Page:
Community Food

Food is a central part of all of our lives. Where our food comes from matters - for our health, for the vitality of our communities, for our wallets, and for the environment.

We work with rural communities to build healthy, sustainable, local food systems. Our goal is to create food production and distribution systems that provide affordable fresh food for all, protect the environment, and keep money circulating in the local economy.

Community food systems take many forms, but they all have the same purpose: to connect the local people who grow and make food with the local people who eat it. At the Center for Rural Affairs, we work on several different ways to connect farmers and consumers. 

Community Food Notes

 

Digging in: Supporting a healthy, sustainable food future in Omaha Nation

This report documents the current state of the food system on the Omaha Reservation and identifies strategies and areas of consideration to enable the Omaha people and their neighbors to move toward realizing self-reliance of their food system. As part of the Omaha Nation Food System Initiative, the Center for Rural Affairs, alongside the advisory committee, interviewed and surveyed those living on the Reservation. Data was gathered on the current state of their food system in an effort to build a community-wide understanding of the impacts of this food system on the community.

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Center for Rural Affairs January and February newsletter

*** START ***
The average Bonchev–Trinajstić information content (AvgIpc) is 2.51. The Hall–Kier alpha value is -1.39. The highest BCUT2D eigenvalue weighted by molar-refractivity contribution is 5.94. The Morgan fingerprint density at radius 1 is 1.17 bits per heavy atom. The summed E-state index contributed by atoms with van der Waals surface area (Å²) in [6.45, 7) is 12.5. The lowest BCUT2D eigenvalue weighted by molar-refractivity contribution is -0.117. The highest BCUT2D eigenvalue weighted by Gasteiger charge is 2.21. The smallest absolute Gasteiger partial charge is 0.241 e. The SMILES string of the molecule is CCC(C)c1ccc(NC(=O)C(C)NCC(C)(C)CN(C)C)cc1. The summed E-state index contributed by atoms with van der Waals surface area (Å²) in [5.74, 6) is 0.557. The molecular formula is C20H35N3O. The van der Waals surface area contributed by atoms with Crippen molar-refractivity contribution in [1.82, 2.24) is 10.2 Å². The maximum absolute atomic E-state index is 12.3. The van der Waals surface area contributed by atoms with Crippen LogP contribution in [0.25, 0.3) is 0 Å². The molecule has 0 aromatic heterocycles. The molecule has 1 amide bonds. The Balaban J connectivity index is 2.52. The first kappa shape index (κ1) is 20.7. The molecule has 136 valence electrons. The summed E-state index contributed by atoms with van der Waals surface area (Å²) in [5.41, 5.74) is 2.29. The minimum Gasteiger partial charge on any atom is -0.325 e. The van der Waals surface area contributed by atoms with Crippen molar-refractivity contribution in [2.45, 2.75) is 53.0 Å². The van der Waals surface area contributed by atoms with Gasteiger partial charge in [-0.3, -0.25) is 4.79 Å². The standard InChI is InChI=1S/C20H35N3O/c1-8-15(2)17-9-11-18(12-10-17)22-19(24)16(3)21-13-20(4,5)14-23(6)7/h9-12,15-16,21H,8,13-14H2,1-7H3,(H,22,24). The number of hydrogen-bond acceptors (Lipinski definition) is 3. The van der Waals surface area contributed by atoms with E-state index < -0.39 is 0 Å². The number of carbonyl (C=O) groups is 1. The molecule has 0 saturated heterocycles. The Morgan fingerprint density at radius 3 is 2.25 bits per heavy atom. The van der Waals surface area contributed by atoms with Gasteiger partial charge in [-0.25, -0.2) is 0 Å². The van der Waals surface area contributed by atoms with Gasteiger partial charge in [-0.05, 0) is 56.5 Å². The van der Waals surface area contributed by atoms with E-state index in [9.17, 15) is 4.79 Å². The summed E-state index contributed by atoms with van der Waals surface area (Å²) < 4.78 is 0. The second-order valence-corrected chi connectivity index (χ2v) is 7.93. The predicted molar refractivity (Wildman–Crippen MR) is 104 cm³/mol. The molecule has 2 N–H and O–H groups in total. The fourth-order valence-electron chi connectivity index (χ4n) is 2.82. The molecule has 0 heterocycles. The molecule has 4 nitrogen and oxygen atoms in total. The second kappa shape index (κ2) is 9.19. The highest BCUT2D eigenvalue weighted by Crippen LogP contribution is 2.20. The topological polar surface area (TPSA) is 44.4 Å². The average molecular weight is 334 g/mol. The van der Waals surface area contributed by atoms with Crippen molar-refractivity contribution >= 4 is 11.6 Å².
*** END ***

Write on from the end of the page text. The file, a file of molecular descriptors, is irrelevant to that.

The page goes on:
This edition of our newsletter focuses on genuine OPPORTUNITY for all to earn a living, raise a family, and prosper in a rural place.

Brian writes about current opportunities that may be slipping away from rural citizens. As they stand at the time of print, both tax bills in Congress benefit the wealthy and large corporations, while doing little for everyday people and small town development.

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Access points can connect communities with food

How do we increase healthy, fresh foods in rural America? One way is to identify new opportunities for people to access food. Here are five suggestions for your community.

1. Mobile grocery stores or veggie vans are refrigerated vans or trucks that bring affordable produce into communities at a certain time and day. The stores can be an effective way to provide fresh fruits and vegetables to communities that may not otherwise have access to such produce.

Bee connection: Sticking landowners and beekeepers together

This summer, huge green peppers were picked out of Joette Novak’s garden – the most she’s ever seen.

She attributes this success to the bees placed on her land.

Joette, a landowner near Brainard, Nebraska, participates in a Center for Rural Affairs and University of Nebraska at Lincoln project that connects women beekeepers and women landowners for environmental and economic benefit.

Gardening system first of its kind on Omaha Reservation

This summer, a member of the Omaha Nation implemented a new gardening practice that could substantially improve the amount of vegetables grown each season on the Omaha Reservation.

Suzi French, along with her husband, Davin, has installed a high tunnel system on their farm, outside Walthill, Nebraska.